What's your training about? Would any of it matter if your life depended upon it? If not, what is your training providing you with?
These are fundamental questions and your answers to them will determine how you train. Above all, your answers will reflect or require a particular mindset to suit your purpose. The mindset is the mental-emotional framework of your training. Surprisingly, knowledge or development of a suitable mindset is often neglected in martial arts training. Instead, emphasis placed almost entirely on the physical aspect of training, the strategies and techniques of the waza. This over-emphasis on the physical is much to the detriment of the trainee and his or her development.
Hunter Armstrong (now there's a name for you!) was co-founder, with the late Donn Draeger, of the International Hoplology Society. Hoplology is the study of combat and takes its name from the "hoplite", the foot soldiers of the ancient Pelopenessian (Greek) culture. Hunter Armstrong's knowledge of ancient and current close combat approaches is such that he is regularly contracted by the U.S. Military to provide training to soldiers prior to their leaving for battle assignments. His knowledge base was used by Steven Pressfield as a resource for faithfully describing Spartan military practices in Pressfield's tremendous novel, Gates of Fire, which retells the story of the battle of Thermopylae where over two thousand years ago the elite forces of the Greek city-states, mostly Spartans, managed to repel the invading Persian army (and navy) at the strategic chokepoint of Thermopylae in the north of Greece. What remains remarkable about that story to this day is the severe disadvantage from which the Spartans fought. The Persian forces numbered close to 1 million men. The Spartans, who stayed and fought to their deaths to successfully thwart the Persian advance, numbered in the hundreds.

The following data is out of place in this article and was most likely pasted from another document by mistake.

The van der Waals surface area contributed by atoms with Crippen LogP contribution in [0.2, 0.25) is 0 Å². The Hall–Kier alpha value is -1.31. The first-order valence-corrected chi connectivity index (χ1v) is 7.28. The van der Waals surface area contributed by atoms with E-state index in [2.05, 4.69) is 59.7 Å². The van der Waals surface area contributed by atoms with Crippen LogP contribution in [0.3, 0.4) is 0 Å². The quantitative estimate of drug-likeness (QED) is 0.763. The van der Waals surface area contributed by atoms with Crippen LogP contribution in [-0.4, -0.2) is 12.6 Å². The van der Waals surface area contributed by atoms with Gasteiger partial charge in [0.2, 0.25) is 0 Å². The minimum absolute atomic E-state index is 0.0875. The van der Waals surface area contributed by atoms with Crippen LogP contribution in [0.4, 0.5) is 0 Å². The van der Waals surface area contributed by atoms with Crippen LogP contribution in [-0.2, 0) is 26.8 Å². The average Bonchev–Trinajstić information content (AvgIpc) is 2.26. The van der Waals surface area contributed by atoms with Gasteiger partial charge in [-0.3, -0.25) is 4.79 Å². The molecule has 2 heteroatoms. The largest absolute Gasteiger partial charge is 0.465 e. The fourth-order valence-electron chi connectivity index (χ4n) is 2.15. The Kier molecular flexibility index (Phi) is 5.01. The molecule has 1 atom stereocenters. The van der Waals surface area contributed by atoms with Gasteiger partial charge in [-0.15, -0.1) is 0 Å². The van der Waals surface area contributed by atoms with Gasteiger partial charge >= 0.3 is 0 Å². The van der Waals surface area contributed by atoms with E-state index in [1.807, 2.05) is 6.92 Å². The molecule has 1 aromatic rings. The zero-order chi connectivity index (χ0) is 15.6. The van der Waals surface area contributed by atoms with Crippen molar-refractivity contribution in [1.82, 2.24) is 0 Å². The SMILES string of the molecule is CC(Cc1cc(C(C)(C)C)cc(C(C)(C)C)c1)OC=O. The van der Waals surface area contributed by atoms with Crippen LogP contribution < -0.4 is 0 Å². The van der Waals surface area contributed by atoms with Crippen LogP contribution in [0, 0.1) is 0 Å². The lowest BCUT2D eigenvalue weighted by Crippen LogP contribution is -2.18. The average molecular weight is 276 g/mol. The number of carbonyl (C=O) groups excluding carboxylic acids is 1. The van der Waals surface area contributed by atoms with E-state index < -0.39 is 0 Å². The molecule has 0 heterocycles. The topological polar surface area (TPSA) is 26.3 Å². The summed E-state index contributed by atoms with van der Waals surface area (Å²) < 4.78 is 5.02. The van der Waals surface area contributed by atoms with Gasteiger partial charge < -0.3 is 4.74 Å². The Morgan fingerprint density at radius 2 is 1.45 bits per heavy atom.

According to Armstrong, when talking about the appropriate mindset for combat "we are talking about the cool, calm, collected mindset of the predator stalking and dominating its prey." This sort of language is politically quite incorrect. We are used to more attenuated explanations of what combat training is all about. Nevertheless, what Armstrong writes has the ring of truth to it. He encourages us to think of the tiger stalking its prey. The tiger, Armstrong writes, is not emotionally aroused; it is not angry or fearful. It does not hate its prey. And after the attack there is no dance of celebration, no sense of "I kicked that deer's butt!" The tiger shifts from predator to diner without note.
Armstrong writes that the combative mindset is characterized by several elements. First, there is imperturbable mind, what the Japanese call fudo shin. Fudo shin is an impersonal approach to the situation. There is no anger. The adversary is simply someone who must be dominated. The notion of dominating awareness flows directly from the impersonal, implacable approach of the true soldier. This is more than simple awareness of one's situation. This is an awareness with the intent to dominate. Combative intent flows from such an awareness. This intent is characterized by the will to initiate and follow-through as necessary in order to complete the task. Next comes something Armstrong calls "Neuro-drive," the capacity to move explosively at the right moment to engage and finish as quickly as possible. In the process of engagement there should be minimal to no verbal contact with the adversary and no eye contact. Eye contact tends to lead to emotional arousal, as anyone who's ridden the New York City subways can tell you.
The mindset that Armstrong details is rarely encountered in the dojo. It is, of course, the mindset of a killer, not a fighter. Entering into such an extreme mindset is not something most of us are interested in, and this is a good thing. But acknowledgement of what is actually required in a do-or-die situation should be part of the trainee's practice. How this can be done in a socially acceptable way will be the subject of the next post.Gambatte kudasai! See you in the dojo.
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